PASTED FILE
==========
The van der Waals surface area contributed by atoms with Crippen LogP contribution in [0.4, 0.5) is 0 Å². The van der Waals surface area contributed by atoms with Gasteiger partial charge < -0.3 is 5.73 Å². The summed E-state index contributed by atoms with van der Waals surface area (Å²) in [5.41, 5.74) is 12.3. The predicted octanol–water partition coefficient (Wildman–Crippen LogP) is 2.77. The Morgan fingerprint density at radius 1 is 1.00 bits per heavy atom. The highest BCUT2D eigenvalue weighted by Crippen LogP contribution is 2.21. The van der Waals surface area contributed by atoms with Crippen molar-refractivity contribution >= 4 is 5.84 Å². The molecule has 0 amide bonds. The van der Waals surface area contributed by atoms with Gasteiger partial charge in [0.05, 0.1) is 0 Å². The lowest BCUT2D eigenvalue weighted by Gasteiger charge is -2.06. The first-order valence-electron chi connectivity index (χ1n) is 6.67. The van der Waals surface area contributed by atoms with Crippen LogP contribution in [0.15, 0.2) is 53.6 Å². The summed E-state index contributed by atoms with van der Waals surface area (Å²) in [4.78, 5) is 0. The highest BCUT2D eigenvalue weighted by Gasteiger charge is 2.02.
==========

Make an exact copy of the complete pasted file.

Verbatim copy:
The van der Waals surface area contributed by atoms with Crippen LogP contribution in [0.4, 0.5) is 0 Å². The van der Waals surface area contributed by atoms with Gasteiger partial charge < -0.3 is 5.73 Å². The summed E-state index contributed by atoms with van der Waals surface area (Å²) in [5.41, 5.74) is 12.3. The predicted octanol–water partition coefficient (Wildman–Crippen LogP) is 2.77. The Morgan fingerprint density at radius 1 is 1.00 bits per heavy atom. The highest BCUT2D eigenvalue weighted by Crippen LogP contribution is 2.21. The van der Waals surface area contributed by atoms with Crippen molar-refractivity contribution >= 4 is 5.84 Å². The molecule has 0 amide bonds. The van der Waals surface area contributed by atoms with Gasteiger partial charge in [0.05, 0.1) is 0 Å². The lowest BCUT2D eigenvalue weighted by Gasteiger charge is -2.06. The first-order valence-electron chi connectivity index (χ1n) is 6.67. The van der Waals surface area contributed by atoms with Crippen LogP contribution in [0.15, 0.2) is 53.6 Å². The summed E-state index contributed by atoms with van der Waals surface area (Å²) in [4.78, 5) is 0. The highest BCUT2D eigenvalue weighted by Gasteiger charge is 2.02.